As a device part of what some call the healthcare revolution, CardioMEMs HF from St. Jude Medical ticks all the boxes. It is the first permanent diagnostic cardiovascular implant, and a big deal in terms of developing the digital healthcare market.
The device enables mobile monitoring of patients at risk for heart failure. It works wirelessly, and transmits data to healthcare providers to protect patients while they are at home, with the aim at reducing hospitalization. CardioMEMS HF System features a sensor that is implanted in the pulmonary artery (PA) during a non-surgical procedure to directly measure PA pressure. Increased PA pressures appear before weight and blood pressure changes, which are often used as indirect measures of worsening heart failure. Through the system, patients transmit daily sensor readings to health care providers. This level of personalization should anticipate health problems, reducing a patient’s need to be hospitalized.
In the marketplace, however, the device has run up against some challenges, and from the beginning, it’s been a lukewarm reception. In 2013, FDA relied on an advisory panel to assess the product before approval. Most of the Circulatory System Devices panel agreed on the device’s safety, but had continued questions on the product efficacy. Nonetheless, the committee wanted the product to move forward by a narrow vote of 6-4 in favor, saying that the benefits of the product likely outweighed its risks. FDA approved the product in May 2014, noting that it would “continue to learn about the device’s performance when used outside the context of a clinical study.” I accept the nature of FDA and advisory panels to use careful language, particularly with new products, but this seems more like barely passable analysis from the agency.
In the last few months, the product has taken some hits. The company says insurers are objecting the product’s use. CEO Daniel Starks spoke about the challenge during SJM’s in a quarterly earnings call on Oct 21. “There’s a lot of resistance to uptake of new technology in the payer environment,” he said, according to a Seeking Alpha transcript. “Our challenge is to fight through just a natural inertia and resistance to pay for new technology and to educate people fully that this technology is one of the good guys. It’s … not something that adds to the cost of healthcare. It’s something that really reduces the cost of healthcare.”
In September, the Institute for Clinical and Economic Review (ICER) released a draft report concluding that CardioMEMS HF represented a “small net benefit” compared with alternatives to monitoring patients with heart failure risk. The ICER report also skewered the price of the product at $17,750 as “excessive.” SJM had already defended its pricing scheme. In March, medical director and vice president of medical affairs Philip Adamson presented the company’s cost analysis data at the Heart Rhythm Society’s Scientific Sessions. Following the ICER report, Adamson discussed it again in October at AdvaMed’s annual meeting, saying that the price of the system fits within typical healthcare economic evaluations and is “defensible.”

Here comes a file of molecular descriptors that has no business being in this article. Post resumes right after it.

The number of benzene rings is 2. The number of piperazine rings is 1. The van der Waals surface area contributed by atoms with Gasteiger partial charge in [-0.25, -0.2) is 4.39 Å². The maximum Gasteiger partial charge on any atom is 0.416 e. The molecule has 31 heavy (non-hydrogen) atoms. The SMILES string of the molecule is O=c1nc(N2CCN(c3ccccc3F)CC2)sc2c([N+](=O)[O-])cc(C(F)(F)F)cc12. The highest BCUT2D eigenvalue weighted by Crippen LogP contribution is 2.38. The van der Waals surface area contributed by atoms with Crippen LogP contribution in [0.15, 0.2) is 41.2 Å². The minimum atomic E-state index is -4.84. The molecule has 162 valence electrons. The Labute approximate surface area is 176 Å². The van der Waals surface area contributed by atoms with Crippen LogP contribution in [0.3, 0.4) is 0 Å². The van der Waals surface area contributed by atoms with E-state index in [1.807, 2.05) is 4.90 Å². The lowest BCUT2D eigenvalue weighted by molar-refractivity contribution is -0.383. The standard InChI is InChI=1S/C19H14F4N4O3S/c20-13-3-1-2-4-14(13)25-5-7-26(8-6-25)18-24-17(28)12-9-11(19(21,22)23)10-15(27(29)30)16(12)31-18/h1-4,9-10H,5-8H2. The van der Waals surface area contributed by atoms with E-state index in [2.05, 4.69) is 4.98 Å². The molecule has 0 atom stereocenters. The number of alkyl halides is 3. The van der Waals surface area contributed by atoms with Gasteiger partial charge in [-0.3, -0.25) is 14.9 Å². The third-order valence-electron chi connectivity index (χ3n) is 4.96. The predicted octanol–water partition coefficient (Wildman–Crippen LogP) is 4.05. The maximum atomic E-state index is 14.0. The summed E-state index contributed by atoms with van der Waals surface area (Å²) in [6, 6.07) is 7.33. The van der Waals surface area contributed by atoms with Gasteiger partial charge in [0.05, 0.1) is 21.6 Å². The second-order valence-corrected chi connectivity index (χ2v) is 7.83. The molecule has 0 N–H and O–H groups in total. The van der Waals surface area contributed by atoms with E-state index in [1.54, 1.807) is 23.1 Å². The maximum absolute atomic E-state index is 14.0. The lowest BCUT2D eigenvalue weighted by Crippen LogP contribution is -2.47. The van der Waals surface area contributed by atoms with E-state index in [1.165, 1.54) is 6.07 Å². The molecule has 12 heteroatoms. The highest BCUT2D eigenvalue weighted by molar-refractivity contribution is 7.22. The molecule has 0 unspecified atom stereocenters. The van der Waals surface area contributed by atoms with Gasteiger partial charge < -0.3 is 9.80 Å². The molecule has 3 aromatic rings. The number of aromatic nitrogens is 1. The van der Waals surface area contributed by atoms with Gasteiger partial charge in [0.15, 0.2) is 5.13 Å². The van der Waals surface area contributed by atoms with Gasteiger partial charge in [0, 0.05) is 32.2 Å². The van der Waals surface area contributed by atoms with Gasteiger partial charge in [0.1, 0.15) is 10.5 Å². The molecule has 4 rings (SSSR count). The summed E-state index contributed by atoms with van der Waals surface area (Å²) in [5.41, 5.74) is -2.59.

The latest wrinkle for SJM is its Atlanta manufacturing plant, where the CardioMEMS HF products are made. FDA issued a warning to the company about the Atlanta facility, noting nonconformities to good manufacturing practices on September 30. The agency said the plant failed to meet deadlines to address concerns about incorrect serial numbers, device surface coating defects, and validation of the sterilization process. SJM has clarified that these concerns do not involve the performance of CardioMEMS. Nonetheless, it feels like another negative in the CardioMEMS column, and there is no doubt that mass media is making a connection.
The lessons: In the new digital healthcare market, everyone – including FDA – is working to find the best way to navigate. It could be that FDA and insurers are going to be particularly difficult on companies that try to get new technologies on the market. The market success of CardioMEMS rests squarely on its ability to influence and educate the many stakeholders on the value of the technology.
I spoke with Michael Drues, president of Vascular Sciences, for regulatory advice for companies who are also developing digital healthcare products. Drues is a published author and has served as an advisory panel member for FDA on multiple occasions (Drues is also the regulatory consultant for a company developing a product that will directly compete with CardioMEMS).
Here are the pointers he had for companies:
- Don’t think of the regulatory structure for digital products differently than you would for any other medical device. The basic tenets are the same.
- Don’t just get do the regulatory minimum to pass. In fact, don’t even think about the regulatory structure for safety and efficacy. Think about the fact that one day, you, your mother, or your son, might need a device. What would be your acceptable safety and efficacy levels?
- Don’t think of regulation in isolation. You have to make it part of the reimbursement, quality, and manufacturing structures. It is all connected.
- Involve FDA is discussions early on and before you submit your PMA or 510(k). If you send a submission with the expectation of getting questions back, you are moving in the wrong direction and wasting money. Get those questions from FDA and include the answers in your submission.
Most importantly for other companies who are also developing digital products: Don’t move too fast. In the new technology market, maybe it’s best to be second.